Latest papers in fluid mechanics
Study of effect of magnetic field on the axisymmetric vortices produced by a novel vortex generator in a rectangular channel using dynamic mode decomposition
The introduction of a magnetic field greatly influences the nanofluid flow in a channel. The current study uses a novel vortex generator (VG) to produce a couple of axisymmetric vortices behind the VG at Re = 6000. These vortices are significantly affected by the strength of the magnetic field. The considered cases are identical and vary only with the change in intensity of the magnetic flux. Initially, at Ha = 5, both vortices P1 and P2 are stretched; however, vortex P2 is stretched significantly in comparison to vortex P1. Such stretching enhances the rotational speed of the vortices resulting in the increment of the overall heat transfer rate by 7.1%, when compared to the case with no magnetic flux. With the increase in magnetic flux, the produced vortices are stretched to such an extent that results in the loss of the majority of its span, leading to the decrement in heat transfer rate from the heated base plate to the flowing fluid. For Ha = 50, the heat transfer rate registers a loss of about 45.4%. Finally, the study of the dynamic mode decomposition reveals that the first dominant mode is 10 times higher than the second and third dominant modes.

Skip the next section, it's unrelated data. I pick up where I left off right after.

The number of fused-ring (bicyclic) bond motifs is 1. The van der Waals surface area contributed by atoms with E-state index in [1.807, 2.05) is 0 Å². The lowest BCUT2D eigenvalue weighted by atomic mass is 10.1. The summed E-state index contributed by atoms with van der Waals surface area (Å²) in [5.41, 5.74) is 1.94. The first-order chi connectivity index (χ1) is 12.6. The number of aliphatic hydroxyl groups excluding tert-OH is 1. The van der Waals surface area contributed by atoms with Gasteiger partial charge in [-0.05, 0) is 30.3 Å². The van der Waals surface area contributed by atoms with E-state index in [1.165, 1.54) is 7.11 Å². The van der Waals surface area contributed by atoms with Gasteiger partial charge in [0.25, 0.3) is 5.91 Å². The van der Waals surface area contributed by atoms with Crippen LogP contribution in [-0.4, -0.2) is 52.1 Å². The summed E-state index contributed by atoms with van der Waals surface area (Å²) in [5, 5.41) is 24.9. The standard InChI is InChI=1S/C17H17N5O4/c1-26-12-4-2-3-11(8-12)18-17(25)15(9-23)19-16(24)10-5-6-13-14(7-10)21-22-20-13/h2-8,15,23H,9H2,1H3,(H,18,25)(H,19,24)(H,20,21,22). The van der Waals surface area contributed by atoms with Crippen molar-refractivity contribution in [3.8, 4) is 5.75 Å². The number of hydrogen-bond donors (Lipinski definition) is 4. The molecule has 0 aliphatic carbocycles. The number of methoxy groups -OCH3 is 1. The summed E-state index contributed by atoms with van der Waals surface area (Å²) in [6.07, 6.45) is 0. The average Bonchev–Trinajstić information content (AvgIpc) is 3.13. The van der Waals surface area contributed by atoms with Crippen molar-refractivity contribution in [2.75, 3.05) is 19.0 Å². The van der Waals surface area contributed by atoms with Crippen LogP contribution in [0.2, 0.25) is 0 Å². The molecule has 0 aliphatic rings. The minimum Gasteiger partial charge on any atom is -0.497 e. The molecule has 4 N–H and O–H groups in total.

An adaptive and energy-maximizing control optimization of wave energy converters using an extremum-seeking approach